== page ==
A series of homilies on Ephesians 5 & 6
A homily is “a short talk on a religious or moral topic; a usually short sermon; a lecture or discourse on or of a biblical theme.”
I am sharing a verse-by-verse series of short messages on Ephesians 5 & 6 (as well as other passages of Scripture) specifically targeted at reviving families and encouraging and exhorting husbands, wives, fathers, mothers, and children to do what God has commanded them to do, for if the church is to be revived and the country is to be awakened, the family must be revived first.
10 Finally, my brethren, be strong in the Lord, and in the power of his might.
11 Put on the whole armour of God, that ye may be able to stand against the wiles of the devil.
12 For we wrestle not against flesh and blood, but against principalities, against powers, against the rulers of the darkness of this world, against spiritual wickedness in high places.
13 Wherefore take unto you the whole armour of God, that ye may be able to withstand in the evil day, and having done all, to stand.
14 Stand therefore, having your loins girt about with truth, and having on the breastplate of righteousness;
15 And your feet shod with the preparation of the gospel of peace;
16 Above all, taking the shield of faith, wherewith ye shall be able to quench all the fiery darts of the wicked.
17 And take the helmet of salvation, and the sword of the Spirit, which is the word of God:
18 Praying always with all prayer and supplication in the Spirit, and watching thereunto with all perseverance and supplication for all saints;
Polycarp said, “Let us, therefore, forsake the vanity of the crowd and their false teachings and turn back to the word delivered to us from the beginning, ‘watching unto prayer’ and continuing steadfast in fasting, beseeching fervently the all-seeing God “to lead us not into temptation, even as the Lord said, ‘The spirit indeed is willing, but the flesh is weak.'”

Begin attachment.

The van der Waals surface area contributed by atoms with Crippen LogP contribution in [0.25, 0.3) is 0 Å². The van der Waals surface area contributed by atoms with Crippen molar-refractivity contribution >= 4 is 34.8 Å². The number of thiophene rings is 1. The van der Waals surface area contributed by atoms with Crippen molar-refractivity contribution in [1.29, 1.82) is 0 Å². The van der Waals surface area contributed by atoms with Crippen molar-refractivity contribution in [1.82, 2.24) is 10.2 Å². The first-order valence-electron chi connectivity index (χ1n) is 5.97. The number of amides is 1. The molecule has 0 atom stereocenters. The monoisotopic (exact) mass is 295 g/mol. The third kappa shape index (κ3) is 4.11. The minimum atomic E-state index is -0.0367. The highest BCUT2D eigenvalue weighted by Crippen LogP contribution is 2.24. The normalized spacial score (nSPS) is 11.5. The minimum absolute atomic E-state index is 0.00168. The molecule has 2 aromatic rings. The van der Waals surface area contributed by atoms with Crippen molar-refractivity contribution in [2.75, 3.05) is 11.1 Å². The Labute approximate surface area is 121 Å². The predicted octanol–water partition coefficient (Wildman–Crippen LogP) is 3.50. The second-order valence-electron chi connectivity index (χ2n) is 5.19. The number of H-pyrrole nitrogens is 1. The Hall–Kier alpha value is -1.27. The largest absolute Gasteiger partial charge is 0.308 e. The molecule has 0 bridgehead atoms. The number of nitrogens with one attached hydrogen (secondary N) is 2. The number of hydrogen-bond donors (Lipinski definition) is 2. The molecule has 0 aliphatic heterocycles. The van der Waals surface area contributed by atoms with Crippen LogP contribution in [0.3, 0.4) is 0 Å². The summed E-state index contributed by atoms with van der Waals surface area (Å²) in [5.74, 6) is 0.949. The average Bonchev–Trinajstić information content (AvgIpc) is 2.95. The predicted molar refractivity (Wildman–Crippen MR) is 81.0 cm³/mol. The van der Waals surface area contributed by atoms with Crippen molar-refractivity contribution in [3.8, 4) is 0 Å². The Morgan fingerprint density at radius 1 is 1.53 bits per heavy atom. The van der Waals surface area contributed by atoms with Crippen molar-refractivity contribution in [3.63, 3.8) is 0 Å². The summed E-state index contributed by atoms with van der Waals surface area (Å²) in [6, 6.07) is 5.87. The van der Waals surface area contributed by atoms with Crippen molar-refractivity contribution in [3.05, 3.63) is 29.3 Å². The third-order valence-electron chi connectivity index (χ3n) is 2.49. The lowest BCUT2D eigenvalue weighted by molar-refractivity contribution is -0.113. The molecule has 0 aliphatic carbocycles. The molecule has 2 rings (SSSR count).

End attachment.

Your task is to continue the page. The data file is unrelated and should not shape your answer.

Leonard Ravenhill said, “God wants to get us to the place where we’d rather fast than feast; where we’d rather be unknown than known.”
In their book, The Ten Greatest Revivals Ever, Elmer Towns and Douglas Porter share with us regarding the 1904 Revival: “A Japanese awakening began in 1900 as part of a decade-long intensive evangelistic campaign. Campaign organizers had called the evangelical church to prayer as preparation for the evangelistic effort. This prayer resulted in a revival in Japanese cities. The total membership of the churches almost doubled within the decade, despite the interruption of a war with Russia four years into the campaign.”
Today, we are going to continue looking at the use of the word “watch” throughout Scripture in the Old Testament and the New Testament.
We are looking at Acts 20:31 which reads, “Therefore watch, and remember, that by the space of three years I ceased not to warn everyone night and day with tears.”
This verse comes at the end of the book of Acts where Paul is giving his farewell message to the Elders of the Church at Ephesus. Paul is on his way back to Jerusalem where, apparently, he senses in his spirit that he will be arrested and taken to Rome. He knows that the time he has left as a free man in the Roman world is short. So, as part of his “farewell tour”, if you will, as he is sailing home from Macedonia, he stops at Miletus and calls for the Ephesian church elders to come to him.
In his speech, Paul reviews the evangelistic work that was done in their city. He recounts the persecution that he and others faced from the Jews. He said, “I kept back nothing that was helpful, but proclaimed it to you, and taught you publicly and from house to house.” He also speaks of his own immediate future, saying, “the Holy Spirit testifies in every city, saying that chains and tribulations await me.” But Paul tells these church leaders not to worry because they are ready to carry on the work on their own. Why?
They will be ready if they “watch” for the things which Paul “ceased not to warn” them of “night and day with tears.” What did Paul warn them of? In verses 29-30, we read, “After my departing shall grievous wolves enter in among you, not sparing the flock. Also of your own selves shall men arise, speaking perverse things, to draw away disciples after them.” This is what Paul wanted the Ephesian elders to watch for — false teachers from within and from without creeping into the church spreading false doctrine and drawing God’s people away from the truth.
Even today, we must watch for the same things that Paul told these believers to watch for. People, claiming to be preachers, have snuck into the church today and are drawing people away from unadulterated Scriptural truth. That is why we need watchmen — people who are aware of such threats and are on guard against them.